G2P0 - a labor eval (cervix unchanged in the 2 hrs that she had been there so far), who I had go into the jacuzzi to help with her contractions. Was 3cm going into the tub....I was watching her very closely (6th sense, thank you!). 10 minutes after I get her in the tub, I go out to the nursing station to get a quick sip of water and hear THAT SCREAM. You know that scream.... the *pushing scream*. I run back to the jacuzzi, check her in the jacuzzi, she's complete with a very bulgy bag. Out of the tub back to the bed we go. I tell the tech to grab me a delivery cart, get it set up stat. I tell the other RN to call the doc STAT, that she's complete.
I have my tech in the room, have my NICU nurse with me as well...bulging bag out of vagina, you can see the mec floating in the water (ugh....just my luck). I tell the tech to get anesthesia up STAT for mec delivery. I'm all gloved up and ready, trying to get this girl to pant. She's pushing involuntarily. Then we have SROM of mec stained fluid, pea soup-like, so it's not too bad. Get suction set up, and here comes the head. Tight nuchal x1. I absolutely cannot reduce it. So I clamped and cut it. What else could I do? Couldn't let the kid sit there on the perineum. NICU nurse helped me suction baby on the perineum (ok, it was NOT the most sterile delivery, but she had gloves on too), and we encourage mom to push, push push. Out comes baby, no dystocia (thank GOD!). I hand off quickly to NICU nurse, who suctions baby out some more. Baby breathing spontaneously, good apgars (8/9 I think). Anesthesia arrives finally, no mec below cords (do I hear an Amen?). Baby to NICU for short term observation, and is brought back to mom soon after. Baby was absolutely fine. A beautiful 6 lb girl.
Ahem...doc arrives in time to deliver placenta. LOL I laughingly tell her that I want to split her delivery fee with her.
I was sweating bullets delivering this baby, especially after I clamped and cut the cord. I knew that this baby had to be delivered quickly at that point, and starting praying in my mind that all would go well. I'm not normally a person who prays either! I would clamp and cut if I am ever faced with this situation again.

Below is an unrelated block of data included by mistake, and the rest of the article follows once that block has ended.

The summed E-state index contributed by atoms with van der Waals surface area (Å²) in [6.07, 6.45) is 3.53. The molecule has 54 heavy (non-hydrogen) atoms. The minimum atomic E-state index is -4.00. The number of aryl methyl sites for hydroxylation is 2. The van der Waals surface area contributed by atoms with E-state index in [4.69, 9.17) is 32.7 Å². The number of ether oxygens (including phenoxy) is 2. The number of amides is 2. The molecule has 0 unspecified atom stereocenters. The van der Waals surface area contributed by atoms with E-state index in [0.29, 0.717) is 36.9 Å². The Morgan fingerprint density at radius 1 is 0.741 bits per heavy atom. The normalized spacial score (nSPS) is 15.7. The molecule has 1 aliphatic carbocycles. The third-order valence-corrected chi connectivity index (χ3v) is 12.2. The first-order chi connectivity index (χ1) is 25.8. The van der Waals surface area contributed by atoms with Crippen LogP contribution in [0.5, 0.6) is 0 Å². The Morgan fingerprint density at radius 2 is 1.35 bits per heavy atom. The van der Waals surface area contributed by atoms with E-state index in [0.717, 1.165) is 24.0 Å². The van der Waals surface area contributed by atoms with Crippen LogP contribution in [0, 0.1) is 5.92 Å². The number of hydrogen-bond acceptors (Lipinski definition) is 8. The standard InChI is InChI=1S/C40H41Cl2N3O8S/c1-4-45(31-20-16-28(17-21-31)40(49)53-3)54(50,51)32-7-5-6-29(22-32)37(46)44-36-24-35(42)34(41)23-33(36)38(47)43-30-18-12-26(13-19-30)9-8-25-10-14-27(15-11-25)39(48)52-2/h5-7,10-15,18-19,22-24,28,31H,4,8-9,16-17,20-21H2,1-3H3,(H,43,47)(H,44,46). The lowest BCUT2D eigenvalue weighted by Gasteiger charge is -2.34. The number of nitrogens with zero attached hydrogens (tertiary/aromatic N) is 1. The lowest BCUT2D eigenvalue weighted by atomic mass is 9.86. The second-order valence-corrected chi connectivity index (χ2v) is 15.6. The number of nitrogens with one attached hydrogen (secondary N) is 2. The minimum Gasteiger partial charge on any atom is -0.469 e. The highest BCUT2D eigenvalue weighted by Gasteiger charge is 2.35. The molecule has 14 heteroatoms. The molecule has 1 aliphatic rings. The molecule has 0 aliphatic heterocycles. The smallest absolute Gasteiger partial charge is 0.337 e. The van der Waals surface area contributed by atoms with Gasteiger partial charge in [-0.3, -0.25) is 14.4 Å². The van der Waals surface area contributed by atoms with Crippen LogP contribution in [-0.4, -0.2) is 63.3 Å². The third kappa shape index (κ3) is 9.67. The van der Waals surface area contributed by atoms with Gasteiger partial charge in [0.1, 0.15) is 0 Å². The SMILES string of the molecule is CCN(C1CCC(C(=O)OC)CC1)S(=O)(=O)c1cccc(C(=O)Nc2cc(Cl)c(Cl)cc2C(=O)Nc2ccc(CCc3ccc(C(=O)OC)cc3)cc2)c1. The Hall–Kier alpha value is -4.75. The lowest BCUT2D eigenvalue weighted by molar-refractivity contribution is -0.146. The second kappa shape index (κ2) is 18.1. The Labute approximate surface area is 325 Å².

Thanks for the replies. I know that I would clamp and cut, but just when you think of it, it is a scarry prospect. I get nervous when a OB does it and prey for no shoulders and a very fast delivery...but I can't help but think that in these situations that us nurses could get really blasted for something like this in the court of law. Even though we have no choice, the kid only has 7 minutes on the perinuim before irreversible brain damage and or death, I just can't think of a more scarry predicament. We are fortunate for in house OB but even that night, they were not fast enough to respond and when he did get their he just watched us finish the delivery and said "good job" As for the shoulders, well we were all required to go though the shoulder dystocia drill which we were instructed on how to handle that type of delivery from both perspectives, so that was good, I have that under my belt. Just sad to think that in this legitious system and country that you have to worry about doing the right thing, becuase even with following protocols, you can still get named in a suit...even when you were doing every thing you possibly could in a given situation. As for calling ER or Anesthsia docs...well thats a joke at least in our hospital, they wouldn't know what to do and have proven that, they see pregnant ladies and run when it comes to delivery. Sometimes I see these situations and wonder where the nursing profession is going, we do everything in our power and somehow it all comes down to us and docs always have their excusses...the bottom line is the patient. Can you tell it has been a rough week???? Only 6 more nights to go...
Thanks for the info on that little book. It looks great and I ordered one!
you are welcome...
it is TINY and when you get it you will wonder why it cost 19.95...but it is PACKED with good "stuff"
hope you like it. let me know!!!!!!!!!!!!!!
Thaught it would be interesting to share that the other night after writing this, that it happened to me...neo was in attendance and the house OB was delivering another patient, attending OB was en route! Everything turned out fine but just kinda ironic!
A friend of mine who has done OB for years said something that made me laugh and I guess holds very true...don't mention things that haven't happened ie "Gee, we haven't had a bad dystocia lately..." or it WILL happen, just so fate can prove it does!
Anyhow...have a good day!